With boldness

When you have the hope for everyone and then are chained for sharing that hope – most of us would probably quiet down a bit.

Not so with Paul.

We get a glimpse into his character through the second of two letters he wrote to the church in Corinth.  He writes to them of the promise God made that our sins have been forgiven because Jesus gave His life for us on the cross. Paul’s boldness came from that belief in God’s promise that Jesus had forgiven him for fighting against God Himself as he persecuted the early church. Paul’s whole life existed around that declaration of God’s love.  How often we read of his thankfulness to God for having mercy on him and bringing him into God’s family. Our lives revolve around the same, does it not? God gathered up all of our sins, every single one of them, and put them on His Son when He was on the cross. Our hope is in His promise that we will spend eternity with Him and that is why Paul is so bold and why we can be so bold.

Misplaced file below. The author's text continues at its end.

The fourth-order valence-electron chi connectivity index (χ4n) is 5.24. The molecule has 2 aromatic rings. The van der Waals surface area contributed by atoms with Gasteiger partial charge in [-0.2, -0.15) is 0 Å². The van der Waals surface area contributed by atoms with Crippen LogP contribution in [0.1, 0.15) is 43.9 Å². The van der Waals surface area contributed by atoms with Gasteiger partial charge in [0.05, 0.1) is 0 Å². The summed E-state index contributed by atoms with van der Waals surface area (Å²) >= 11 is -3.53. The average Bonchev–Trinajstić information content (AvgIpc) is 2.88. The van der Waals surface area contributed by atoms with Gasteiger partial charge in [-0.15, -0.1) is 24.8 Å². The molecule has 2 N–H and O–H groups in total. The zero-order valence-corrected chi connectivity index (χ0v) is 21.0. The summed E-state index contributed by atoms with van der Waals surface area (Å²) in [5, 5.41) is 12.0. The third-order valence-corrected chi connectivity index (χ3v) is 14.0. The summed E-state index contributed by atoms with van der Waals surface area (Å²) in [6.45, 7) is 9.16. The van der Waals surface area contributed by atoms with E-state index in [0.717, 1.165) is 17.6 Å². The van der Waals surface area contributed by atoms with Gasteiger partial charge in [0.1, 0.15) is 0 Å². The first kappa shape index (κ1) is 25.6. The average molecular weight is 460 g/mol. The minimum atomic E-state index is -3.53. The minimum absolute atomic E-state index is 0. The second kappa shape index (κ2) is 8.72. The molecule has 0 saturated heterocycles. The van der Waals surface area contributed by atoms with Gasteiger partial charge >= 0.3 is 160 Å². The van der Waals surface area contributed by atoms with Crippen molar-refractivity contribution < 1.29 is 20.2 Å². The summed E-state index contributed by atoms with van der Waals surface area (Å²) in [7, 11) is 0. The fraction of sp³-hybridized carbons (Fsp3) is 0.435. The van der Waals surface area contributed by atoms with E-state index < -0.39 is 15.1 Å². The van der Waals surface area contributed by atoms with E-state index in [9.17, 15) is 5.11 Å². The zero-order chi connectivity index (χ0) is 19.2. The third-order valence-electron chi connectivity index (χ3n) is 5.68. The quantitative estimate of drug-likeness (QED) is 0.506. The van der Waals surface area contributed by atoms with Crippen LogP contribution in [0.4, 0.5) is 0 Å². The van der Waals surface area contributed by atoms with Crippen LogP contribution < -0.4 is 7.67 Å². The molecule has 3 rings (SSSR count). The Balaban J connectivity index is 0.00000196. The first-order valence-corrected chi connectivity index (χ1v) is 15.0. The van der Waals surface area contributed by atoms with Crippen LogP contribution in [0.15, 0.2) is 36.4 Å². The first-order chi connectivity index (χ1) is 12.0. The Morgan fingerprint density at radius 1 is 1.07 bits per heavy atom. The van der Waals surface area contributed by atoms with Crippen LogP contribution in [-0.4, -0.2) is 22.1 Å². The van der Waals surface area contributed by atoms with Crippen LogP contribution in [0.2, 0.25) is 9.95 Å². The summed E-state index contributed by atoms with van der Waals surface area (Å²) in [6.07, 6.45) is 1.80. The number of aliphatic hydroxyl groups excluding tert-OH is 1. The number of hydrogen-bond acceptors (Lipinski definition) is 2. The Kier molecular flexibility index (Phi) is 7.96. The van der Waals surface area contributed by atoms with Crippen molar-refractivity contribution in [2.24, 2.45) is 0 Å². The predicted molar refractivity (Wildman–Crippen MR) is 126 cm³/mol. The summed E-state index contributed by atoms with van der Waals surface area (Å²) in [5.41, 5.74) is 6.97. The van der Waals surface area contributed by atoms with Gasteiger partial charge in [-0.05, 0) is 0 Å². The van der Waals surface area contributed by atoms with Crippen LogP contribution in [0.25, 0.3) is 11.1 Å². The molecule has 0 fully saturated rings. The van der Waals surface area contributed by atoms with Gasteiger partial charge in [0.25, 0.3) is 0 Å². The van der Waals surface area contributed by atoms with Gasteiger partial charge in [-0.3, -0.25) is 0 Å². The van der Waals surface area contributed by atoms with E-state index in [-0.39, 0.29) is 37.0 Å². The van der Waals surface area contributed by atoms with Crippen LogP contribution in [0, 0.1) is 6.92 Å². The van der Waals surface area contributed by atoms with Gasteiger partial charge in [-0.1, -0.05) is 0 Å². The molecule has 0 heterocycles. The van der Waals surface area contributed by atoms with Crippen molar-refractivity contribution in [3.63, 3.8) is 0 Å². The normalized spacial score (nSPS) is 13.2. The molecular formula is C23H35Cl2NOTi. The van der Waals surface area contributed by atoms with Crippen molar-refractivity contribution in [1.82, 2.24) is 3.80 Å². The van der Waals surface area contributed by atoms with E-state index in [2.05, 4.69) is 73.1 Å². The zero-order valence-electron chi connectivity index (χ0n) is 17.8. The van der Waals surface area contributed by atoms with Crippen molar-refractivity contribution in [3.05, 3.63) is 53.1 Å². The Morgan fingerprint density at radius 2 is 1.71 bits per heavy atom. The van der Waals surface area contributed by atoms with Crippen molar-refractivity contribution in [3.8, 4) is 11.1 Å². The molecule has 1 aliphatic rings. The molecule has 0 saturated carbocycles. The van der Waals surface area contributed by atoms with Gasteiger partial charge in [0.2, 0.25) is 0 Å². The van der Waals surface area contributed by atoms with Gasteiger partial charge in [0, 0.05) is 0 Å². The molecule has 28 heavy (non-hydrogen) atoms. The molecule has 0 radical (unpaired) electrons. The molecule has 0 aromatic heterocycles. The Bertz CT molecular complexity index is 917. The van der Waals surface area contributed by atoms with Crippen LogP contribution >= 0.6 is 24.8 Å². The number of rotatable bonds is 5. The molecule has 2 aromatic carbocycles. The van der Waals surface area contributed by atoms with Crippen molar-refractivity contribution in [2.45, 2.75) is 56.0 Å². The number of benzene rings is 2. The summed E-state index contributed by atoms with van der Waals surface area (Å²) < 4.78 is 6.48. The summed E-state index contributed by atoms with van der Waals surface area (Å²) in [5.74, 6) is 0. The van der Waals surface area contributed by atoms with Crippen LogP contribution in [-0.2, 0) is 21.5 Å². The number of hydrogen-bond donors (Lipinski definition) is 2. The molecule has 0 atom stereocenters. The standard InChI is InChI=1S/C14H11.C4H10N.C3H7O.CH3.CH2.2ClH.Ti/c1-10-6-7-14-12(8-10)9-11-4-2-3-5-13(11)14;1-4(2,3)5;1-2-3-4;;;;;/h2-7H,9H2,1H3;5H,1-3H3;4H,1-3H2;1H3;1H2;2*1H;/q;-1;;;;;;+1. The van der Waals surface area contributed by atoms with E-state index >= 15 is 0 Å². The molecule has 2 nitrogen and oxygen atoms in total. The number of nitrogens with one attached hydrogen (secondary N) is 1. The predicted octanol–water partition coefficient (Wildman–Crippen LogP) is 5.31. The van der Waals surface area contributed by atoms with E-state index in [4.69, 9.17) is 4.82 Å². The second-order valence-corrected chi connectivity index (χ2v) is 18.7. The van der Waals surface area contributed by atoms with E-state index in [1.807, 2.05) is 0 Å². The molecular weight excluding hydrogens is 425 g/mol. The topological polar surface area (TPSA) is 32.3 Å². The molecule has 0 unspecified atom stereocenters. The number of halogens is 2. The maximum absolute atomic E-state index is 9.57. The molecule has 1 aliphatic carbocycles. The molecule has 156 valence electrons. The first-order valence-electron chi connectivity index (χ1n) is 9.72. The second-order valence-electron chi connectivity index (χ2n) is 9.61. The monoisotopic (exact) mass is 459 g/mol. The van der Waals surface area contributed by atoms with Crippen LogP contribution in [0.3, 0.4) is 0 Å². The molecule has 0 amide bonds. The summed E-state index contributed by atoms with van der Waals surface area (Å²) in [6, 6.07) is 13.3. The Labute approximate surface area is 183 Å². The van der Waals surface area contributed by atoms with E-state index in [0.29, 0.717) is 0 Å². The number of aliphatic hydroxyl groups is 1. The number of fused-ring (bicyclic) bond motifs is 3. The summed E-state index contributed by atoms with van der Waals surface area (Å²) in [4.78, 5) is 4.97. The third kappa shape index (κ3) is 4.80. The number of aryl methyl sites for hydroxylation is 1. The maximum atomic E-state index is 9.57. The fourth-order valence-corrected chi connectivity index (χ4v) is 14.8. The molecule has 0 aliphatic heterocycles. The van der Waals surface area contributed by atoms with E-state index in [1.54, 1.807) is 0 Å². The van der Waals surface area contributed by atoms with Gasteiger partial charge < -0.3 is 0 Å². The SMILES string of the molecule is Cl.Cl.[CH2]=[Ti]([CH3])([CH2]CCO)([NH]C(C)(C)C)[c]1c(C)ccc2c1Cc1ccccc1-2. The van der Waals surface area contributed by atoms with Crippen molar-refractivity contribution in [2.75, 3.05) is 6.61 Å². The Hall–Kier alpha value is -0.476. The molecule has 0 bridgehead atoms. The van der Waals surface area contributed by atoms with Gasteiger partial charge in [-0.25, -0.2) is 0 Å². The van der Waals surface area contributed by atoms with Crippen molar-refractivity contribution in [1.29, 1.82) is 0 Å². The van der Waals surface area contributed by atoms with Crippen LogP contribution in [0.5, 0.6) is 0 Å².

Since, then, we have such a hope, we act with great boldness. – 2 Corinthians 3:12

 The promise of the Spirit is in the resurrected life of Christ and brings us into the fulfilled promise of God. Our hope is in the resurrection.

Therefore boldness does not mean insensitive, brash, rude or aggressive – it means, speaking up, giving hope, caring, loving and action.
  As Paul continues to share the good news that put him in chains to those who would listen – even though they did not believe right away – they kept coming back because of the message of hope. It was clear, from OT passages of scripture, that the crucifixion, death and resurrection of Jesus pointed to Him as their Messiah.

I wondered why Paul had to go to Rome in the first place. Part of Paul’s boldness came in knowing the will of God and the courage it would take to follow Him when the moments came with hard decisions.

 Paul knew as much about the OT as any religious teacher of his time.  The fact that he missed the Messiah in all of those passages made him more determined that others would not. Everything hinged on one act in particular – the resurrection of Jesus from the dead. 

 

He lived there two whole years at his own expense and welcomed all who came to him, proclaiming the kingdom of God and teaching about the Lord Jesus Christ with all boldness and without hindrance. – Acts 28:30-31

Bethel Music- Walk in the Promise ft. Jeremy Riddle

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